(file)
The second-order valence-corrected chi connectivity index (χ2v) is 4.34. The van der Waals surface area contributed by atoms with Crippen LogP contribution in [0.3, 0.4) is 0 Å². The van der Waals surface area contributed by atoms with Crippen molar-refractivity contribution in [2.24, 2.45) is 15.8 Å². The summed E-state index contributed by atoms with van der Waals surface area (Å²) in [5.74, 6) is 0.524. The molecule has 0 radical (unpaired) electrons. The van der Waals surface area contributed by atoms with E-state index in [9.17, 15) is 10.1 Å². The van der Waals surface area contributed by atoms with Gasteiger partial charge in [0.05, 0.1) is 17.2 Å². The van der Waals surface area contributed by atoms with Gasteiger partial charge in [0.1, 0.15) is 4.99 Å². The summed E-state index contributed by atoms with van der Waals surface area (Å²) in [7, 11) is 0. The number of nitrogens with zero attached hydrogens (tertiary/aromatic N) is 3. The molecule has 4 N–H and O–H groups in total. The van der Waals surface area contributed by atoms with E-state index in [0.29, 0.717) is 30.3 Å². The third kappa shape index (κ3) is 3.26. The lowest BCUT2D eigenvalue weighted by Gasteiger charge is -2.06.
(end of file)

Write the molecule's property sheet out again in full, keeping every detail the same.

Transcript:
The second-order valence-corrected chi connectivity index (χ2v) is 4.34. The van der Waals surface area contributed by atoms with Crippen LogP contribution in [0.3, 0.4) is 0 Å². The van der Waals surface area contributed by atoms with Crippen molar-refractivity contribution in [2.24, 2.45) is 15.8 Å². The summed E-state index contributed by atoms with van der Waals surface area (Å²) in [5.74, 6) is 0.524. The molecule has 0 radical (unpaired) electrons. The van der Waals surface area contributed by atoms with E-state index in [9.17, 15) is 10.1 Å². The van der Waals surface area contributed by atoms with Gasteiger partial charge in [0.05, 0.1) is 17.2 Å². The van der Waals surface area contributed by atoms with Gasteiger partial charge in [0.1, 0.15) is 4.99 Å². The summed E-state index contributed by atoms with van der Waals surface area (Å²) in [7, 11) is 0. The number of nitrogens with zero attached hydrogens (tertiary/aromatic N) is 3. The molecule has 4 N–H and O–H groups in total. The van der Waals surface area contributed by atoms with E-state index in [0.29, 0.717) is 30.3 Å². The third kappa shape index (κ3) is 3.26. The lowest BCUT2D eigenvalue weighted by Gasteiger charge is -2.06.